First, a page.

Wednesday, March 20, 2013

This whole "alternative careers" thing isn't worth the fuzz

I don't get it when people say that "alternative careers" in academia are not supported enough. How so? Virtually all academic training is about the alternative career!

That is the main career path, the one followed by ~90% of grad students and postdocs, the one that involves leaving academia at some point, that is not paid enough attention to. Even though most people who are working in academia this very moment will eventually leave academia, they don't receive enough training to prepare them for this step. This is bad.

Conversely, the "alternative path", taken by only 5-10% of people, which eventually leads to a tenure track position in a research university, is surprisingly well covered. All these postdocs, publications, conferences... All for one small alternative path. Isn't it strange?

So stop complaining about "alternative careers", and better concentrate on the "mainstream career": the one that leads out. At least pay some attention to it. Think of it. It's much more realistic.

Thursday, March 14, 2013

Google decided to close the Google Reader service

Wow, bad news. Just half a year passed since I started reading Neuroscience-related blogs on a regular basis, and now Google takes from me the way to read them. I almost can not believe it. Google Reader seemed to be such a great, sane alternative to all these attention-snatching noisy services like Facebook and Twitter... Slow, careful, thoughtful environment. And now it is there no more. What a shame!

Here's a nice discussion about the whole affair. And, well, I don't yet know what to do. Maybe I'll find another RSS aggregator (maybe this one, or this. Or maybe this.). But just in case, let me list here some key blogs I read. Just as a reserve copy (even though this blog platform is also owned by Google... oh screw it!)

(cups his hands around the mouth and shouts) - Google, if you hear me, don't be evil!

Anyway. Here's the list.

Wednesday, March 6, 2013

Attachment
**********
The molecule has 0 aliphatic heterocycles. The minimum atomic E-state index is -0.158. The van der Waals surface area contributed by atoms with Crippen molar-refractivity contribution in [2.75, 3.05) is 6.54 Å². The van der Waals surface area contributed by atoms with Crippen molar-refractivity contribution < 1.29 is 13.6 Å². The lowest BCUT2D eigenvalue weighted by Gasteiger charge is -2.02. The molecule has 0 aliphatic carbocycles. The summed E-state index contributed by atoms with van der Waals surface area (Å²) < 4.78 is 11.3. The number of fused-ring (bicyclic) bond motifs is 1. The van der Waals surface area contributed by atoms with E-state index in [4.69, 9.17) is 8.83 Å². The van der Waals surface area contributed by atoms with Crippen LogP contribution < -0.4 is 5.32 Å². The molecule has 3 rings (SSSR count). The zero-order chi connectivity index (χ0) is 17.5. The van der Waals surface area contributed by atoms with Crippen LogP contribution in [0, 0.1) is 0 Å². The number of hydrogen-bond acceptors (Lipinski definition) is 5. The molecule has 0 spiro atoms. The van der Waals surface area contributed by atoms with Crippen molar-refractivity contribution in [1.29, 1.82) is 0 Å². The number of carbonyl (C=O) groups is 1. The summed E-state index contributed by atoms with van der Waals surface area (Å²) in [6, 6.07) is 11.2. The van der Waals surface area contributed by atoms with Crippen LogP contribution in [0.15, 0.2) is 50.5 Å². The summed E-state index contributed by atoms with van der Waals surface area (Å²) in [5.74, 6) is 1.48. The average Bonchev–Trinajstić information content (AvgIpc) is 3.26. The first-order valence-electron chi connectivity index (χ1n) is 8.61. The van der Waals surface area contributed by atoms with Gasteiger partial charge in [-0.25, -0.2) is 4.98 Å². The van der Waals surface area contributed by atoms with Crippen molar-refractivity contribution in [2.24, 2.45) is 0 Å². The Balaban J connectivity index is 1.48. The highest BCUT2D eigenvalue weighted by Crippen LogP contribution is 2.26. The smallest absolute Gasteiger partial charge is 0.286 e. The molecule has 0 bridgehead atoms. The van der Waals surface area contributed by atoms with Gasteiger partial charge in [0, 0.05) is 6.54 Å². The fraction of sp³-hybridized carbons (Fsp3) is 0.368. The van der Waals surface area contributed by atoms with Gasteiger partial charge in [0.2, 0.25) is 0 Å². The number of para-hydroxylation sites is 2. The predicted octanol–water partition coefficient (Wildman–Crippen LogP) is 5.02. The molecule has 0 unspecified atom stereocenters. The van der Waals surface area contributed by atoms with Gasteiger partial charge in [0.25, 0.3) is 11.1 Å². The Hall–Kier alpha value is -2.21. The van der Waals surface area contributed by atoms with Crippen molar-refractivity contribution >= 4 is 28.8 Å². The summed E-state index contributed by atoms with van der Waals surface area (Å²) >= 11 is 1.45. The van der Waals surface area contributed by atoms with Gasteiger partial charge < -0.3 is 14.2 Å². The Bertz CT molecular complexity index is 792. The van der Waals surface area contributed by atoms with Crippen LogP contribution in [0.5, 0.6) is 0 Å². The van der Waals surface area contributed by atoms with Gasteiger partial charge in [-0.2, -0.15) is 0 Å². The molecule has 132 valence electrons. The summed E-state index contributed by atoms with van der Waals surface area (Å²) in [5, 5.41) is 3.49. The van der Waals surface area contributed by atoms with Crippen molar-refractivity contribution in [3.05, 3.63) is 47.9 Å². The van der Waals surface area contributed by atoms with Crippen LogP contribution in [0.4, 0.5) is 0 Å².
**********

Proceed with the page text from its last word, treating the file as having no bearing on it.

The Wheel of Time book series: the dynamics of sequel ratings

I am reading The Wheel of Time series. I've just finished volume 3, and by now I am somewhat tired, but not quite tired yet to quit. Still I am kind of unsure and undecided about whether I should go further or not. Or maybe take a break. Or maybe skip a volume or two.

To answer this question I downloaded book ratings from GoodReads, and visualized them. So for those of you who care, let me share the results =)

Most books are rated by quite a few people (about 30 thousands at least), so in terms of the spread these values should be quite tolerable. The biggest methodological problem with these numbers is that the further into the series, the more faithful and fantasy-oriented the readers in the pool would become, and it should certainly introduce a bias. I prefer to ignore this bias however, as I have no idea about its direction! More faithful readers may score the books slightly higher (because they are faithful, and so like them!), but at the same time they are also humans, and so they should gradually get tired, and thus score the books lower compared to the first volume. Also faithful readers may have higher standards for the books of this kind, as presumably they read dozens of them; unlike those who only "tried" the series... So, I don't know how to correct for this bias. Let it be.

Another thing we could look at in the GoodReads data is the "Readers retention score": share of people who managed to read book #i+1 after finishing the book #i. There's a pretty stable decline in reader numbers through the series, with the first book scored by 96 thousand people, and the twelve-st scored "only" by 38 thousands. At the same time, surprisingly, if you calculate the retaining index, it doesn't change that much across the series, except for a huge outlier at the book #11: the last one R. Jordan managed to write before he succumbed to cancer. I don't yet know whether the book is really that good, or whether it is just extremely intriguing, or maybe fresh, or maybe people paid attention to this whole real-life story around the fantasy world, with one author dying, but leaving extensive notes to his colleagues to finish the series... It may be. But it means that at least this book should probably be read, even if I decide to skip a few in the middle.

I can not use this index to measure books #13 and 14, unfortunately, as book #14 is the last one (i+1 doesn't exist), while book #13 was published too recently, and so has a relatively low number of readers. I guess, it also means that this plot has an even stronger positive bias just because of unequal exposure of books to time, so to say. It does probably also have a positive bias due to the "self-selection of faithful readers" described previously... Still it is funny that the "retention values" don't correlate with the rating at all (r = -0.2; p = 0.5). It's kind of weird.